Industrial production compared with the median estimate for a 9.4 percent increase, with growth the weakest for a January-May period since 2009. Fixed-asset investment excluding rural areas rose 20.4 percent in the first five months from a year earlier, down from a 20.6 percent pace in January-April, statistics bureau data showed. May’s retail-sales growth of 12.9 percent matched the median projection of analysts.

May exports rose 1 percent from a year earlier, down from 14.7 percent in April, while imports dropped 0.3 percent from a year earlier. The median estimates of analysts were for 7.4 percent export growth and 6.6 percent import gains. The $20.4 billion trade surplus compared with forecasts for $20 billion.

“This shows the real state of the Chinese export situation,” said Shen Jianguang, chief Asia economist at Mizuho Securities Asia Ltd. in Hong Kong. The data give a “pretty depressed” picture, with weak external demand and a yuan that has appreciated substantially against a trade-weighted basket of currencies, said Shen, who previously worked at the European Central Bank. 

Bear in mind that China needs rapid growth because of two inter-related factors: the world's largest population and its GDP per capita.  In order to create a large enough economic "pie" to spread out over its population and thereby raise people out of poverty, we need to see strong growth figures.  That's why industrial production prints of 9.4% are concerning to economists.  Now, let's also stipulate the Chinese slowdown is "relative" and no one is predicting a crash. These are still good numbers; they just indicate things are slowing relative to what we've seen.

But most importantly is that the traditional policy avenues to increase growth aren't there.  From the Financial Times:

The concern about China’s slowdown is grounded partly in the speed with which credit is growing in China. The figure for total lending, which includes the non-banks as well as the banks, hit nearly Rmb8tn ($1.3tn) in the first four months of the year, significantly higher than the Rmb4.85tn for the same period a year ago, according to JPMorgan. Today, China’s total credit is almost double its gross domestic product.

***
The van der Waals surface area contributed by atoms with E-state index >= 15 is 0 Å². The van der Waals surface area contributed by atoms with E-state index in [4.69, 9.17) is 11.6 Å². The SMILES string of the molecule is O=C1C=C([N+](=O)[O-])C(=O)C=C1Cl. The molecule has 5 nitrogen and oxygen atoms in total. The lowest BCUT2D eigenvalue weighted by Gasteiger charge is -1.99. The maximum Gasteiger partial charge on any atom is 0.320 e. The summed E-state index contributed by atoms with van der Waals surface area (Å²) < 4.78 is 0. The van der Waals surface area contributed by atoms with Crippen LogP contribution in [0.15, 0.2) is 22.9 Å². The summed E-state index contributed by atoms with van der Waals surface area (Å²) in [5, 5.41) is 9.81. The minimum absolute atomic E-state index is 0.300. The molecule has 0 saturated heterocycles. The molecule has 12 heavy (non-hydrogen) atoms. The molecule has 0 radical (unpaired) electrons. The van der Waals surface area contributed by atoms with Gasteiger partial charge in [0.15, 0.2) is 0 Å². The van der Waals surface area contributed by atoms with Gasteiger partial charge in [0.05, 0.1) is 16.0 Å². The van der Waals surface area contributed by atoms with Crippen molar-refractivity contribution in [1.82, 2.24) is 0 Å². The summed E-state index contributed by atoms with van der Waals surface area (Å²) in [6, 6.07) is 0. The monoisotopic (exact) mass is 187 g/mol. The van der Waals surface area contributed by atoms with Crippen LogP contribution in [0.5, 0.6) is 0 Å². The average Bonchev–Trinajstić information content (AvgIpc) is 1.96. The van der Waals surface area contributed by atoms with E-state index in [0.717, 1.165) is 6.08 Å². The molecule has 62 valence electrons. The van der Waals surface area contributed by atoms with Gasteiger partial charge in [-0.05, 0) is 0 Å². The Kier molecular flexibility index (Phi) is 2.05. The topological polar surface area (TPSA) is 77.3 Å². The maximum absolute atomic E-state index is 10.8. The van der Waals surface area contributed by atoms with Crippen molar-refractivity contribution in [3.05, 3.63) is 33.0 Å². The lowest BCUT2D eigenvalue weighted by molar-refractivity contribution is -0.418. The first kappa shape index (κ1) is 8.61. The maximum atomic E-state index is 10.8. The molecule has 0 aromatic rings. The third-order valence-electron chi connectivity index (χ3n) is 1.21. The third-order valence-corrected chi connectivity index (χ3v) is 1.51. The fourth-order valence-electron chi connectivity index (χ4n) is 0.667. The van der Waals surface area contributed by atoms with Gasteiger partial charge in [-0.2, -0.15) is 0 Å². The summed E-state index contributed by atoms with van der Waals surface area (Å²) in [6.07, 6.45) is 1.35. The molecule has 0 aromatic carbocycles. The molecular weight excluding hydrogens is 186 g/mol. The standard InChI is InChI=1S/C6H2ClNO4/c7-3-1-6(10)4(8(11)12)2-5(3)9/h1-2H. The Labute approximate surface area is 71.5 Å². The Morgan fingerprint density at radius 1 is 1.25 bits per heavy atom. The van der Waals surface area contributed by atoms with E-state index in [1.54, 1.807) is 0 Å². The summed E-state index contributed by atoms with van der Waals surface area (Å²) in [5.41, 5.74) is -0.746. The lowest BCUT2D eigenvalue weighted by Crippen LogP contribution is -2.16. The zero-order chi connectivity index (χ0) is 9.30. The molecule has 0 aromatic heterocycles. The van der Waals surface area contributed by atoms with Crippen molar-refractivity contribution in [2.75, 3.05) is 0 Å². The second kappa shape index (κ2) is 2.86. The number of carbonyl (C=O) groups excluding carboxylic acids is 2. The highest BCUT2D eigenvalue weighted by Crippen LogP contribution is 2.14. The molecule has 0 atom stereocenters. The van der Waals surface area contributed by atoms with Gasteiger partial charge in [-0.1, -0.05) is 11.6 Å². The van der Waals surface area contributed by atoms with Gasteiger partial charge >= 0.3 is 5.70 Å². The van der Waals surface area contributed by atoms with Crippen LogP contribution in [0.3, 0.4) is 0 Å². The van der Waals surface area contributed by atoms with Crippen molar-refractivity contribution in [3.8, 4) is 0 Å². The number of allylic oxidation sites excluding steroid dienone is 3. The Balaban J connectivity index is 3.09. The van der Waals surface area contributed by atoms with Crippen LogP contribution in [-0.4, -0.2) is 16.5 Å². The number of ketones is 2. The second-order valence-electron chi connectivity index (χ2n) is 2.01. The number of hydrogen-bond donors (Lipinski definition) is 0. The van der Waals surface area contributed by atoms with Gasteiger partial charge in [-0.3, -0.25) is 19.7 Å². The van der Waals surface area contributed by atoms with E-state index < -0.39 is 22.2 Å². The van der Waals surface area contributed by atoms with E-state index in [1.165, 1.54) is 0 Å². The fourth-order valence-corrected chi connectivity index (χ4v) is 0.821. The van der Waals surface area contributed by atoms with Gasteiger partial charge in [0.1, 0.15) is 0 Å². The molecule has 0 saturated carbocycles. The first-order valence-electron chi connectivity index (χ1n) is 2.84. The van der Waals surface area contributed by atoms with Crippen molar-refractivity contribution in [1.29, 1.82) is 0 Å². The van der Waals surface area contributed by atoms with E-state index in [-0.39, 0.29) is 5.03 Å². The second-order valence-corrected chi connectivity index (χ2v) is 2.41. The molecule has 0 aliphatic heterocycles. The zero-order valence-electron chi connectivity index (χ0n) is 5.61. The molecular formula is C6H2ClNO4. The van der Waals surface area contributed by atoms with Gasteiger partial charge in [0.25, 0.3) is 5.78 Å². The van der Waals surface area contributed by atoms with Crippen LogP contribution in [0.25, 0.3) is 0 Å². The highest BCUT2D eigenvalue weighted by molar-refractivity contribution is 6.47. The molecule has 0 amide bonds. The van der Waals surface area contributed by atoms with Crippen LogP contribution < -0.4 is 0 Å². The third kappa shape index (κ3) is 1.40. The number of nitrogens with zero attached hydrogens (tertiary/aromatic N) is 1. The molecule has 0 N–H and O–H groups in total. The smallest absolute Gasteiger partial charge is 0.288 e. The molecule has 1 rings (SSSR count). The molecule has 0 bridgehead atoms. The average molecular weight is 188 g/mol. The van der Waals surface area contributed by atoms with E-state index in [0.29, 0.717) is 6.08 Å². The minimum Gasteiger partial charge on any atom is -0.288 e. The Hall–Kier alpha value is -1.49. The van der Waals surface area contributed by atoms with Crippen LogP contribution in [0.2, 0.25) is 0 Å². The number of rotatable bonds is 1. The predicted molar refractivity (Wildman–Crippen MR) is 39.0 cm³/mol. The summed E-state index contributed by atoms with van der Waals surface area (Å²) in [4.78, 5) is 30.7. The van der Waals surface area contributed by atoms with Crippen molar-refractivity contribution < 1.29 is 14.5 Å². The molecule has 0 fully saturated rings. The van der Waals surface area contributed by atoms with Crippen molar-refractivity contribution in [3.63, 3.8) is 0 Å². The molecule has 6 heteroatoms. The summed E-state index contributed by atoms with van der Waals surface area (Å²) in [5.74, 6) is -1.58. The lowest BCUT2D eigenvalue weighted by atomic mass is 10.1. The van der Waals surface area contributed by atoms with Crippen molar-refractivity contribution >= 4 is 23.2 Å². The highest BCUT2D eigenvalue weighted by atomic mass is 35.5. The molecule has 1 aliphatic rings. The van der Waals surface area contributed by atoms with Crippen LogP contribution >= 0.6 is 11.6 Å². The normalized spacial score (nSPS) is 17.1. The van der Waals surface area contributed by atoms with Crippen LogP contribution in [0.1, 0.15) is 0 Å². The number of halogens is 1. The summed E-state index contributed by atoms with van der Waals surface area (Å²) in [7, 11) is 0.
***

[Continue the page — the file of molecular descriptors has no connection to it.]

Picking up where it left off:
But more worrying is the declining efficacy of that credit. The amount of capital being put to work is swelling, but the productivity of that capital is plummeting. Five years ago, a dollar invested produced a dollar of GDP growth. But today it takes $3 to $4 of investment to produce a dollar of output – and the quality of that output is suspect. There is overcapacity across many Chinese industries, from shipbuilding to solar.

The decreasing efficacy of Chinese lending is a policy problem, because this is the preferred method for the Chinese government to goose economic growth.

The short version of the above data points is it is becoming more and more apparent that the Chinese growth story is changing.  And that has tremendous ramifications for the rest of the world.

The Chinese market is consolidating in a descending triangle formation, with the top part of the triangle connecting the early February and last May highs and the lows established on the 38.2% Fib level.  A break of the 2150 level would indicated a move lower.  Also note that prices are below the 200 day EMA with the shorter EMAs moving lower.